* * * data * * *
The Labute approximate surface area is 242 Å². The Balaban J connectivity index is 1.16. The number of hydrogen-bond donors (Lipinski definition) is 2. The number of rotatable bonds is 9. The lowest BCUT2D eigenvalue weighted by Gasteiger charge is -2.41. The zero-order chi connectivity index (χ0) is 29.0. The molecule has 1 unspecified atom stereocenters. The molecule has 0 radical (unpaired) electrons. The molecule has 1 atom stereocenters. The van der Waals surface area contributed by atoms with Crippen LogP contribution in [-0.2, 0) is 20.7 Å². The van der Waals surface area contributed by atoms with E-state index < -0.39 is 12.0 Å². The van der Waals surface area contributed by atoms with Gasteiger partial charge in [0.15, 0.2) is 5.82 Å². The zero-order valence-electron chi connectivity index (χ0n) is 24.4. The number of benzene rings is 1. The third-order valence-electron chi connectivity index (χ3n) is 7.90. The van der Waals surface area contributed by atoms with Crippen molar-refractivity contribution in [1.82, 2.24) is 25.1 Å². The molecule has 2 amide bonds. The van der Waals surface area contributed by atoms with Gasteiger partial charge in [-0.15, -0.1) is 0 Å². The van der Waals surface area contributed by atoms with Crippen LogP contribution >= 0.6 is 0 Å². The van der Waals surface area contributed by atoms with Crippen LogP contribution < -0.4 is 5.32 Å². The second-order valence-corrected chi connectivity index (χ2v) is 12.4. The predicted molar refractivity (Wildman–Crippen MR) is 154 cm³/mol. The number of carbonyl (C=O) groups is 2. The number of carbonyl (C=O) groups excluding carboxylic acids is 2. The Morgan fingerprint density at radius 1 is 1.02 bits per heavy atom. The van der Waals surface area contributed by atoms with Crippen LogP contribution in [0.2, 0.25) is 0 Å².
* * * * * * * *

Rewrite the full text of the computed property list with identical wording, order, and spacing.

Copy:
The Labute approximate surface area is 242 Å². The Balaban J connectivity index is 1.16. The number of hydrogen-bond donors (Lipinski definition) is 2. The number of rotatable bonds is 9. The lowest BCUT2D eigenvalue weighted by Gasteiger charge is -2.41. The zero-order chi connectivity index (χ0) is 29.0. The molecule has 1 unspecified atom stereocenters. The molecule has 0 radical (unpaired) electrons. The molecule has 1 atom stereocenters. The van der Waals surface area contributed by atoms with Crippen LogP contribution in [-0.2, 0) is 20.7 Å². The van der Waals surface area contributed by atoms with E-state index < -0.39 is 12.0 Å². The van der Waals surface area contributed by atoms with Gasteiger partial charge in [0.15, 0.2) is 5.82 Å². The zero-order valence-electron chi connectivity index (χ0n) is 24.4. The number of benzene rings is 1. The third-order valence-electron chi connectivity index (χ3n) is 7.90. The van der Waals surface area contributed by atoms with Crippen molar-refractivity contribution in [1.82, 2.24) is 25.1 Å². The molecule has 2 amide bonds. The van der Waals surface area contributed by atoms with Gasteiger partial charge in [-0.15, -0.1) is 0 Å². The van der Waals surface area contributed by atoms with Crippen LogP contribution >= 0.6 is 0 Å². The van der Waals surface area contributed by atoms with Crippen LogP contribution < -0.4 is 5.32 Å². The second-order valence-corrected chi connectivity index (χ2v) is 12.4. The predicted molar refractivity (Wildman–Crippen MR) is 154 cm³/mol. The number of carbonyl (C=O) groups is 2. The number of carbonyl (C=O) groups excluding carboxylic acids is 2. The Morgan fingerprint density at radius 1 is 1.02 bits per heavy atom. The van der Waals surface area contributed by atoms with Crippen LogP contribution in [0.2, 0.25) is 0 Å².